Tag Archives: vegetarian

Sweet Potato Pasta bake

Sweet Potato Pasta Bake (6695)Earlier this year a very dear friend of mine stayed with us for a few days. She travelled to London everyday. By the time she arrived back it would have already been late in the evening, tired as one would expect. After a day’s work there’s nothing better than a warm meal, especially when it’s rainy and cold I must add. J loves a good pasta bake too so I made this for all of us. It makes for a light meal, perfect if you’re having a late supper. Just don’t serve a crumble for dessert! Or please do. I’m hungry!

Sweet Potato Pasta Bake (6696)

You might think that for a little pasta bake my method has quite a lot of faff, but I really don’t mind it. And you know how impatient I can get. I will tell you though that it also works if you choose not to cook the onions and sweet potatoes beforehand. I have tried this too when I was in a bit of a hurry. Just prolong the baking time to around 25 to 30 minutes. Then add the greens and Gorgonzola just before serving. I might give today’s pizza a miss and cook this instead. It is delicious.

Serves 3-4

  • 300g wholemeal fusilli (or penne)
  • 2 onions, roughly chopped (optional)
  • 6 large sweet potatoes, peeled and diced into bite-sized pieces
  • 8 small dry sage leaves
  • 1 teaspoon dried thyme
  • 3 tablespoons olive oil (and more as needed to top things off)
  • pinch salt
  • pepper, to taste
  • 6 tablespoons breadcrumbs
  • some greens to serve (I used rucola)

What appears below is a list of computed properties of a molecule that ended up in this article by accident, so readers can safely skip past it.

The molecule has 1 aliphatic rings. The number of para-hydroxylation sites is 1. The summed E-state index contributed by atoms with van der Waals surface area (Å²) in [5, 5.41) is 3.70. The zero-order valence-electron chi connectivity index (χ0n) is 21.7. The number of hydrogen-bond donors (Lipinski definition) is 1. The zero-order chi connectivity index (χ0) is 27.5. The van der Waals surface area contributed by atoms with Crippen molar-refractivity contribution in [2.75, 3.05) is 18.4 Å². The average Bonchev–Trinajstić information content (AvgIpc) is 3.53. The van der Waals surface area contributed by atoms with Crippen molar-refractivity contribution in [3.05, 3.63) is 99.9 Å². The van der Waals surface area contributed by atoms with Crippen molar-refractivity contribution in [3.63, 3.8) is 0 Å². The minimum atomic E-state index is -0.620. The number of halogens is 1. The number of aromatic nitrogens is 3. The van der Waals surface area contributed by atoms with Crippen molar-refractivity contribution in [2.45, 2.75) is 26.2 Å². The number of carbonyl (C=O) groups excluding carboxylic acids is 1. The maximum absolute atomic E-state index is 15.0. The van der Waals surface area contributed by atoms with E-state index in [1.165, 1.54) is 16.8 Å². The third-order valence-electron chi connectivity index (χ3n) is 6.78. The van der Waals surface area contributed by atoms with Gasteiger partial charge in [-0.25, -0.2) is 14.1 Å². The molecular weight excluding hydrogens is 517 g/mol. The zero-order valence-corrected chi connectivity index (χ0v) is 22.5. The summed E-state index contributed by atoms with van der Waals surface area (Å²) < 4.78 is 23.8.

• Gorgonzola, to serve

Line a roasting tin with parchment paper or kitchen foil, or grease it with a little olive oil. Set aside.

Boil the sweet potatoes for a few minutes, but don’t cook them through. Drain and put them in a large mixing bowl. If you decide to use the onions sweat them with a little olive oil in a shallow pan over medium heat, till they turn opaque and golden brown. Tip these in the bowl with the sweet potatoes.

Preheat the oven to 180°C.

Cook the pasta as per packet instructions, preferably leave them al dente, or slightly undercooked. Place this in the same bowl with the cooked sweet potatoes. Add the sage, thyme, drizzle of olive oil, salt and pepper, mix the whole lot and tip this mixture into your prepared roasting tin.

Sprinkle the breadcrumbs over the top and bake for not more than 15 minutes.

When the pasta is out of the oven, add the rucola and serve with a few cubes of Gorgonzola on each individual serving.

Enjoy!

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Easy Bite

Grilled Sourdough with Tomatoes and Dolcelatte (7485)

August is a quiet time, and I probably won’t be posting often in the coming weeks. (Thank you J for posting this for me.) This is a very quick idea for a bruschetta with Dolcelatte. This Italian cheese has a much more delicate taste than other blue cheeses, and is deliciously sweet. I’m a huge fan on strong blues, but sometimes you just need something milder. This is my take on the classic grilled cheese on toast. All you need is sourdough bread, sliced tomatoes (the beefier the better), dolcelatte, spring onions, olive oil and pepper. Enjoy!

Rob x

Sweet and Sour Leeks with Ricotta and Chilli

Sweet and Sour Leeks with Ricotta from Takes 5 (7556)Before I write anything else I have this to say: to all those working in bakeries and kitchens, hats off to you! You are my heroes! Now, I would be lying if I told you we didn’t bake anything in the last two weeks (I baked once in the past 14 days)! I did promise myself not to, until it cools down a bit. I kinda like this weather though (I hate the heat – there I said it, but please don’t hate *me*) because my fridge is stocked with as many fruit and veggies as it can hold. And after running errands all morning I bought a seasoned roast chicken because I just couldn’t face the stove. I have plenty of leftovers and will make some salad wraps for dinner later today. Nice and easy. But…